Oct 21, 2014

Rejoice. He Has Overcome the World.

By Anna Ilona Mussmann

The world can become a heavy burden on our shoulders. So much of what it does is wrong. We have grown accustomed to knowing that Christians and other dissidents live torturous, forgotten lives in North Korean prison camps. We are reminded often of the babies who are “terminated” in their mother’s wombs. We register little surprise when we hear that one of our city’s residents took a bullet to the head on a recent summer evening. Yet fresh suffering, fresh wrong, and fresh horror finds its way into our daily news consumption. Stories of frighteningly aggressive, death-dealing Islamic fighters remind us just how broken this world is. Perhaps we try to brush off the thought of children beheaded, or perhaps we lie awake and mourn for them, or perhaps we go online and post scathing critiques of our nation’s commander-in-chief. No matter what our response is, we carry a little more weight inside our chests. A little more heaviness.
 
The world seems so hunkered-down, so defensive, so crazy. Even in the interwebs of our own fellow-Americans, the bloggers and pundits and comment-posters act as if they are forever under attack. Go online to a parenting forum, and announce that co-sleeping is unsafe (or say the opposite). The responses are likely to get nasty. Yet why? Why should any of those other parents exorcise their insecurities by telling you about the pathologies you will undoubtedly nurture in your own offspring? Go out on the street and talk to a liberal (or a conservative). The liberal is likely to feel that conservatives are ruining America by fracking our land to pieces, obstructing the social justice that might save the lives of children born into crime and poverty, and stupidly standing in the way of equal-rights marriage. The conservative is likely to feel that liberals are ruining our country by killing babies, destroying marriage, and botching the response to Islamic terrorists. How can all these crazy people work together to preserve and run our nation? It is a sad thing when even parenting forums weigh us down with a little bit more of the weight of the world.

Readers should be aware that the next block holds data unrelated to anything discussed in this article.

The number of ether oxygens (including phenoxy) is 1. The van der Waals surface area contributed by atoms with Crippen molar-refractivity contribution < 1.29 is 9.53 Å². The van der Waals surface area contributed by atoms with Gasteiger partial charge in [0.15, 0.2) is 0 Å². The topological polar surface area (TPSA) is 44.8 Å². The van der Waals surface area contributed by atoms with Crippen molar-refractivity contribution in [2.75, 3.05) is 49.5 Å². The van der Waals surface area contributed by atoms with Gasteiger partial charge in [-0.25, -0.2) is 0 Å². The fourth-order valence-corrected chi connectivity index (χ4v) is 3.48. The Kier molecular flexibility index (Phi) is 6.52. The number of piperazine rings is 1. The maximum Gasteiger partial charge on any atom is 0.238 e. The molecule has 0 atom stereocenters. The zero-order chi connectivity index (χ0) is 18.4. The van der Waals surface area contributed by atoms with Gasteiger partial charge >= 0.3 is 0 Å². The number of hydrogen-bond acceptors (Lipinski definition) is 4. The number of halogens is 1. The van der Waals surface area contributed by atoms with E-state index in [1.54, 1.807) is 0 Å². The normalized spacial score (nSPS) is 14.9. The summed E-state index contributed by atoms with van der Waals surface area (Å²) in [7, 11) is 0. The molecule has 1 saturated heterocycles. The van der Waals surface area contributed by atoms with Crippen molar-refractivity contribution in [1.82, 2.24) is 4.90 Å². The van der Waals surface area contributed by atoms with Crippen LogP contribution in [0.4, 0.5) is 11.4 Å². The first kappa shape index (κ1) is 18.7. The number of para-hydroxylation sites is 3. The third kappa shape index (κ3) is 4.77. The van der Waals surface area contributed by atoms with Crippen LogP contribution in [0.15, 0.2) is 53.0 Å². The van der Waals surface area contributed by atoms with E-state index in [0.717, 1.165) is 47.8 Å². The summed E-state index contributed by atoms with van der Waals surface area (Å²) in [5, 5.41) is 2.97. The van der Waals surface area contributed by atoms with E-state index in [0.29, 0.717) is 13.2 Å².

The Christian landscape seems to overflow with megachurches and so-called pastors who peddle lies in exchange for popularity and financial success. Christian bookstores sell sappy coffee mugs and works righteousness. We talk with our Baptist friends (or our Fundamentalist friends, or ELCA friends) and come away unable to shake their trust in errors. Even within our own synod, we sometimes witness unsavory political conflicts or theological clashes. It can begin to feel as if we belong to a tiny little enclave, a remnant, a scant few with our backs to the wall and a mob of bad theology at our door.
There is truth in all of this weight. Yet there is also the devil. Sin broke the world, true enough, but its burden is not borne by us.
Christ bears it. He tells us to take heart, because He has overcome the world.
He died for all of those people—those guards in North Korea, those unborn babies, those late-night warriors of the combox, those Islamists. Whether or not they know, whether or not they  care, He is Lord.
That is why we rejoice.
That is why we are able to give up the heavy, heavy world and instead see the gifts that surround us. We give thanks for the confession of the martyrs. We rejoice that they are gathered around the throne of God, comforted by Christ who wipes away every tear. We marvel that we too will join them in Heaven.
We give thanks for the blessing of a land in which we can still build churches, Christian schools, and Christian homes. We thank God for the opportunity to bear witness to neighbors whose fear and defensiveness might be the very wounds that God uses to open their eyes to their sin and need.
We give thanks for the blessing of faithful pastors, a rich liturgy, and a synodical educational structure that allows for the study and teaching of sound theology. We rejoice that so many of our non-Lutheran neighbors believe the Bible to be God’s Word, thereby allowing us to dialogue with them from a position of common ground.
Most of all, we thank and praise God that His will will be done, that His kingdom will come, and that He does forgive our trespasses. It does not matter that the world is dark. Christ has overcome it.



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Anna writes as often as she can, although sometimes it is with only one hand because her baby son requires the other. After graduating from Concordia Wisconsin she taught in Lutheran schools for several years and became so enthusiastic about Classical Education that she will talk about it to whomever will listen. She is a big fan of Jane Austen, dark chocolate, and the Oxford comma. Anna and her husband live in Pennsylvania. Anna's personal blog is Don't Forget the Avocados.

Title Image: "Christ Carrying the Cross" by El Greco, 1580's

2 comments:

  1. Thank God, He will not forever leave us in this broken place.
    The heaviness of the world nearly crushes me at times, and I think I would never come out from under it if God didn't drag me out with His Word and promises that can bring joy even here.

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